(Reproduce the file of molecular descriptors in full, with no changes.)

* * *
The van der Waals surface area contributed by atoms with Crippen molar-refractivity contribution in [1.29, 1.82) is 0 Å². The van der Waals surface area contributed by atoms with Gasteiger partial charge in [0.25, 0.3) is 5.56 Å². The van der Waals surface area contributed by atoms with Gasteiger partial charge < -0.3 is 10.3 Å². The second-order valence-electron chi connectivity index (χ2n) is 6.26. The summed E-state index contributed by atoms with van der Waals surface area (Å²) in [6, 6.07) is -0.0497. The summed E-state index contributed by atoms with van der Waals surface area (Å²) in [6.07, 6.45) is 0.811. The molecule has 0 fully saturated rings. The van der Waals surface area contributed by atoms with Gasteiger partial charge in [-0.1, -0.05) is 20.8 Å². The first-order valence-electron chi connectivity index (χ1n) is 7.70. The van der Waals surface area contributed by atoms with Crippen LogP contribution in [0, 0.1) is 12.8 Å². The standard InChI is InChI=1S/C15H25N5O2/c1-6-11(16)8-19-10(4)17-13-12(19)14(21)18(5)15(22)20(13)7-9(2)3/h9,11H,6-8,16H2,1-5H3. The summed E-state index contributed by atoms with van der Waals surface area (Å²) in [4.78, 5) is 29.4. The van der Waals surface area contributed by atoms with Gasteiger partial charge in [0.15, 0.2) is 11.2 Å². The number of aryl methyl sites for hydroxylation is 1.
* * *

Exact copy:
The van der Waals surface area contributed by atoms with Crippen molar-refractivity contribution in [1.29, 1.82) is 0 Å². The van der Waals surface area contributed by atoms with Gasteiger partial charge in [0.25, 0.3) is 5.56 Å². The van der Waals surface area contributed by atoms with Gasteiger partial charge < -0.3 is 10.3 Å². The second-order valence-electron chi connectivity index (χ2n) is 6.26. The summed E-state index contributed by atoms with van der Waals surface area (Å²) in [6, 6.07) is -0.0497. The summed E-state index contributed by atoms with van der Waals surface area (Å²) in [6.07, 6.45) is 0.811. The molecule has 0 fully saturated rings. The van der Waals surface area contributed by atoms with Gasteiger partial charge in [-0.1, -0.05) is 20.8 Å². The first-order valence-electron chi connectivity index (χ1n) is 7.70. The van der Waals surface area contributed by atoms with Crippen LogP contribution in [0, 0.1) is 12.8 Å². The standard InChI is InChI=1S/C15H25N5O2/c1-6-11(16)8-19-10(4)17-13-12(19)14(21)18(5)15(22)20(13)7-9(2)3/h9,11H,6-8,16H2,1-5H3. The summed E-state index contributed by atoms with van der Waals surface area (Å²) in [4.78, 5) is 29.4. The van der Waals surface area contributed by atoms with Gasteiger partial charge in [0.15, 0.2) is 11.2 Å². The number of aryl methyl sites for hydroxylation is 1.